Humans rely heavily on social interaction. Some studies show a lack of quality relationships can be as bad for your health as smoking 15 cigarettes per day.
Unfortunately, loneliness affects the majority of Americans. A study found 61% of the country considered themselves lonely before the pandemic. Thanks to the subsequent rise of remote work, the number has surely only risen since.
A Trio of Factors
Remote work is regularly linked to feelings of isolation and disconnection. But it isn’t the sole source of America’s loneliness.
US adults have fewer friends these days, and even family sizes have declined over the past few decades. On the flip side, social media has challenged in-person interactions as the dominant form of socialization. Plus, work schedules and expectations have increased for many, leaving less time to spend with loved ones.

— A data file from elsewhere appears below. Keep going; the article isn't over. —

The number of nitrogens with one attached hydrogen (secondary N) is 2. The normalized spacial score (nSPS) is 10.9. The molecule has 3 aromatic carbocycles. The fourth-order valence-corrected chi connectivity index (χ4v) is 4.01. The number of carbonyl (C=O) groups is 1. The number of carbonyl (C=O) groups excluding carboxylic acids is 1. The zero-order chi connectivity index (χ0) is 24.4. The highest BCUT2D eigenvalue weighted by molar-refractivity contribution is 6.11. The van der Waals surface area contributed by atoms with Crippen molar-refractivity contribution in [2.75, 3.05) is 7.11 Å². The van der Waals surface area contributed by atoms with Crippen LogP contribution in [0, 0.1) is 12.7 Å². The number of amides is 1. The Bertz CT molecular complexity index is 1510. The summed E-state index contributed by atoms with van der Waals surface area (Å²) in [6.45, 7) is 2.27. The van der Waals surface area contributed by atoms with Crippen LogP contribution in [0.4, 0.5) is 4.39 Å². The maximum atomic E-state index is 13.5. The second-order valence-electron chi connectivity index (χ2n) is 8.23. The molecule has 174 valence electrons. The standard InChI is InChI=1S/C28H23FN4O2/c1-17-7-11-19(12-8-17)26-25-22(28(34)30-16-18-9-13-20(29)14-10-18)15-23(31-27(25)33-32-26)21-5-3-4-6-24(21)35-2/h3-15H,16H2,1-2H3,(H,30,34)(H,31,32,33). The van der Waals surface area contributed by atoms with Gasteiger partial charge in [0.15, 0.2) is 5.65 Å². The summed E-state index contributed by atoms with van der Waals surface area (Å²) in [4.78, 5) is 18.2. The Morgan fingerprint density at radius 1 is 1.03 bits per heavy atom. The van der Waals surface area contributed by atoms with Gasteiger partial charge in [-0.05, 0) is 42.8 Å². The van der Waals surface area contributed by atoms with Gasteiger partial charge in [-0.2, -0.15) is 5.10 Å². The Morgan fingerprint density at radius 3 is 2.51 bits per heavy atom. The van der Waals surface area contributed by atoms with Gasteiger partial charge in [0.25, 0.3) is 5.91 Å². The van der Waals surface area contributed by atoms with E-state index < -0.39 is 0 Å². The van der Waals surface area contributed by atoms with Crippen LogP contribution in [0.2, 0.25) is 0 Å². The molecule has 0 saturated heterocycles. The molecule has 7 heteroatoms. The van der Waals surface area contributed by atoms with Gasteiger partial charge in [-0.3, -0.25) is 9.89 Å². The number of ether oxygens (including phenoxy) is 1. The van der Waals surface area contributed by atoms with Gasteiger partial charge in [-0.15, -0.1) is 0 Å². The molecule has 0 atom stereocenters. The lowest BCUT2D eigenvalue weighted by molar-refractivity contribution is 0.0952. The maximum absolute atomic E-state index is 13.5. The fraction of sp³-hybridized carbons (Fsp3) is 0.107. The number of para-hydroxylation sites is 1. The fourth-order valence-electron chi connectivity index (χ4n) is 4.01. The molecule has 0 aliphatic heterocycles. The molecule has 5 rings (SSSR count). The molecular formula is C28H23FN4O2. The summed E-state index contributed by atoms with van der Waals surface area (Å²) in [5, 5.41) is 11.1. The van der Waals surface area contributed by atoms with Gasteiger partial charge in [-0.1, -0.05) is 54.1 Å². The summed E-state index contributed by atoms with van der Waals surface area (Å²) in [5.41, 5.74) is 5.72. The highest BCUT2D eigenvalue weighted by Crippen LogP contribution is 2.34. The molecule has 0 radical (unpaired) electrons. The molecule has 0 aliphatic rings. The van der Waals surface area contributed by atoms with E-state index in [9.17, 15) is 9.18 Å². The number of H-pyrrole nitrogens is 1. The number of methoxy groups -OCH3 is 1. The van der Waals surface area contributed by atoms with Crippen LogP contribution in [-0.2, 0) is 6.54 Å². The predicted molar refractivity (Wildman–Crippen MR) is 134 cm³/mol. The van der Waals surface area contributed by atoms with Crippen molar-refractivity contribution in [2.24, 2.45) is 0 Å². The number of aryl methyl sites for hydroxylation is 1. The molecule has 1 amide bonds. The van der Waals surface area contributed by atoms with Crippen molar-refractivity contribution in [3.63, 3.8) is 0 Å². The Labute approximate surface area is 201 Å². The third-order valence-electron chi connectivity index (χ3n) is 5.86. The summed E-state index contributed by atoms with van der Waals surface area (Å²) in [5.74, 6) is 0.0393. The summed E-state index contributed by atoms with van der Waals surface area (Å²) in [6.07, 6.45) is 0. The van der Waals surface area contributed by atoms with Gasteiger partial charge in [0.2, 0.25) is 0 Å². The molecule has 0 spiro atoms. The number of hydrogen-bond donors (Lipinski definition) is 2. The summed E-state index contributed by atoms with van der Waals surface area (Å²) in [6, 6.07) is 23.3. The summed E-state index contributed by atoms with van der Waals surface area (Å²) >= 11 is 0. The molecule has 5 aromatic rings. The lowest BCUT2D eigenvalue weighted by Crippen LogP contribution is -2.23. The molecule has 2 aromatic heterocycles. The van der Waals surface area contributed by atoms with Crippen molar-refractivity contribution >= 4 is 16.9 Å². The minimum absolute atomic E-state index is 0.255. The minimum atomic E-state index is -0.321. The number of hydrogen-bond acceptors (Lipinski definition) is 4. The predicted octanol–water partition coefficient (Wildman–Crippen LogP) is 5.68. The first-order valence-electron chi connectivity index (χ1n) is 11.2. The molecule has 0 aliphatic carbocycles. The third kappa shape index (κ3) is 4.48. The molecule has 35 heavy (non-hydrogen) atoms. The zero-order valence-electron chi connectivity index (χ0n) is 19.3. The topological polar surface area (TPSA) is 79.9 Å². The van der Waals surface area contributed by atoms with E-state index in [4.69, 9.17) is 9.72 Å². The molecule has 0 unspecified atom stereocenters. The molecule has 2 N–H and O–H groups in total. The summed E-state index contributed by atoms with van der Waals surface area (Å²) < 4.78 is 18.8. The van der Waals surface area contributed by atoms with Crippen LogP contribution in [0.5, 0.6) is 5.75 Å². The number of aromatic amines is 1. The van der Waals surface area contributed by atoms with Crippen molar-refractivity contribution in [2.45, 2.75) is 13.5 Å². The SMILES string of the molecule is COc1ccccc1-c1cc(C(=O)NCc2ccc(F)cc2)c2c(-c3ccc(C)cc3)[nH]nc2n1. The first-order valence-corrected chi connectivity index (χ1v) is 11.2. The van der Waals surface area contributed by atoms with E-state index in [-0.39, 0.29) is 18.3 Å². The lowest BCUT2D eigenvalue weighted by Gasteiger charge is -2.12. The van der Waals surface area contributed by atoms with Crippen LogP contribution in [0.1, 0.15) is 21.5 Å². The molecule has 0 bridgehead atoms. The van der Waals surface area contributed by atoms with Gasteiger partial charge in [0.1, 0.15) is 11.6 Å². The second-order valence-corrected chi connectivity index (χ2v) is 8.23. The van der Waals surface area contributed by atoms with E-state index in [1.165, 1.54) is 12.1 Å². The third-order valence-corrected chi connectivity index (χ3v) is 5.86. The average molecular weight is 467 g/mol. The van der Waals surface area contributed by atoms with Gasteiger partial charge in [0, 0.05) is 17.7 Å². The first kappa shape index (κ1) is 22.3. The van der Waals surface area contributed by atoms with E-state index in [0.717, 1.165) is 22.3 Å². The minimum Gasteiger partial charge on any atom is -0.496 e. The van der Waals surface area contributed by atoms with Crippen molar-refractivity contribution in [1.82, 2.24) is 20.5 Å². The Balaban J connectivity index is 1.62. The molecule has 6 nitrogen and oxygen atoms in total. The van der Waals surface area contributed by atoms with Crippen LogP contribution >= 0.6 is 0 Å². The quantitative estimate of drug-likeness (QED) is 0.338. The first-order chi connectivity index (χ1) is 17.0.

Spending time at the office has historically been, if nothing else, an outlet for consistent social interaction. Now, with even the workplace confined to a screen, all aspects of life have become more secluded for many Americans.
Remote work is more prevalent now than ever before. And based on all-time-low stock prices of major office stocks like SL Green (SLG) and Vornado (VNO), investors are betting the future of work won’t be in the office.
While remote work may entail working outside of the office, it doesn’t necessarily mean working alone.
Remote coworking is a rising trend bridging the gap between hanging out and working. Many who have tried it say working remotely alongside friends has not only improved their mood, but also led to increased productivity. Remote coworking can diminish loneliness, and lead to better work habits and more efficiency by encouraging friendly competition.
If you work from home, consider giving remote coworking a try. Coworking doesn’t require an office job, or even leasing a pricey WeWork or Industrious space. For the cost of $0, you can have your water cooler chats around your own kitchen sink.
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